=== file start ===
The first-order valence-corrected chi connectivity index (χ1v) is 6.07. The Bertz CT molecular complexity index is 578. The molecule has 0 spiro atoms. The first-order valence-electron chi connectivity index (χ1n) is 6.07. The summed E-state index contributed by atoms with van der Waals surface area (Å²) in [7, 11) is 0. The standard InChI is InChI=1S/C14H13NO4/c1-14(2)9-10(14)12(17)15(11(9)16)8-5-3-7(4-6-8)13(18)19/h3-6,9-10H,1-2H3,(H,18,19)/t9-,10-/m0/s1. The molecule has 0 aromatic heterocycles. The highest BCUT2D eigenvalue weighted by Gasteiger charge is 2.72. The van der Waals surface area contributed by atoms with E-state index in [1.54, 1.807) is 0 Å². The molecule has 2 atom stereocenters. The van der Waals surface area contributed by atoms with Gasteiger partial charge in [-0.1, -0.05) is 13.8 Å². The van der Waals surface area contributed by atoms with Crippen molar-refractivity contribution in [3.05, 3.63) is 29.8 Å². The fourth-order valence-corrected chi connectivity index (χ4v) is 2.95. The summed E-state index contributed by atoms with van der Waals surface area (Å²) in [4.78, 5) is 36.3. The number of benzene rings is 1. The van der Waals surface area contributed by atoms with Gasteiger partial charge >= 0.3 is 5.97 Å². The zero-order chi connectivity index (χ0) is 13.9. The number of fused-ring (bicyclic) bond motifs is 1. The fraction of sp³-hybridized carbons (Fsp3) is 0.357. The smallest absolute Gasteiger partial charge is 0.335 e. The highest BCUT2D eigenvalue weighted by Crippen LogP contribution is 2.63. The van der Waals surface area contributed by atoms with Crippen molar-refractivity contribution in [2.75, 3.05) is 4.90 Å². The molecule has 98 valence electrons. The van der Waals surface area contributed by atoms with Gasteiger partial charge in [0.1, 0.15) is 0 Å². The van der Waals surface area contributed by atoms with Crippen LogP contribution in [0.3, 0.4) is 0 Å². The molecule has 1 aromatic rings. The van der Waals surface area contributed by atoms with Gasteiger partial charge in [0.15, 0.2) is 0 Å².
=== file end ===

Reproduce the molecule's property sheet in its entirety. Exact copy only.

The first-order valence-corrected chi connectivity index (χ1v) is 6.07. The Bertz CT molecular complexity index is 578. The molecule has 0 spiro atoms. The first-order valence-electron chi connectivity index (χ1n) is 6.07. The summed E-state index contributed by atoms with van der Waals surface area (Å²) in [7, 11) is 0. The standard InChI is InChI=1S/C14H13NO4/c1-14(2)9-10(14)12(17)15(11(9)16)8-5-3-7(4-6-8)13(18)19/h3-6,9-10H,1-2H3,(H,18,19)/t9-,10-/m0/s1. The molecule has 0 aromatic heterocycles. The highest BCUT2D eigenvalue weighted by Gasteiger charge is 2.72. The van der Waals surface area contributed by atoms with E-state index in [1.54, 1.807) is 0 Å². The molecule has 2 atom stereocenters. The van der Waals surface area contributed by atoms with Gasteiger partial charge in [-0.1, -0.05) is 13.8 Å². The van der Waals surface area contributed by atoms with Crippen molar-refractivity contribution in [3.05, 3.63) is 29.8 Å². The fourth-order valence-corrected chi connectivity index (χ4v) is 2.95. The summed E-state index contributed by atoms with van der Waals surface area (Å²) in [4.78, 5) is 36.3. The number of benzene rings is 1. The van der Waals surface area contributed by atoms with Gasteiger partial charge >= 0.3 is 5.97 Å². The zero-order chi connectivity index (χ0) is 13.9. The number of fused-ring (bicyclic) bond motifs is 1. The fraction of sp³-hybridized carbons (Fsp3) is 0.357. The smallest absolute Gasteiger partial charge is 0.335 e. The highest BCUT2D eigenvalue weighted by Crippen LogP contribution is 2.63. The van der Waals surface area contributed by atoms with Crippen molar-refractivity contribution in [2.75, 3.05) is 4.90 Å². The molecule has 98 valence electrons. The van der Waals surface area contributed by atoms with Gasteiger partial charge in [0.1, 0.15) is 0 Å². The van der Waals surface area contributed by atoms with Crippen LogP contribution in [0.3, 0.4) is 0 Å². The molecule has 1 aromatic rings. The van der Waals surface area contributed by atoms with Gasteiger partial charge in [0.15, 0.2) is 0 Å².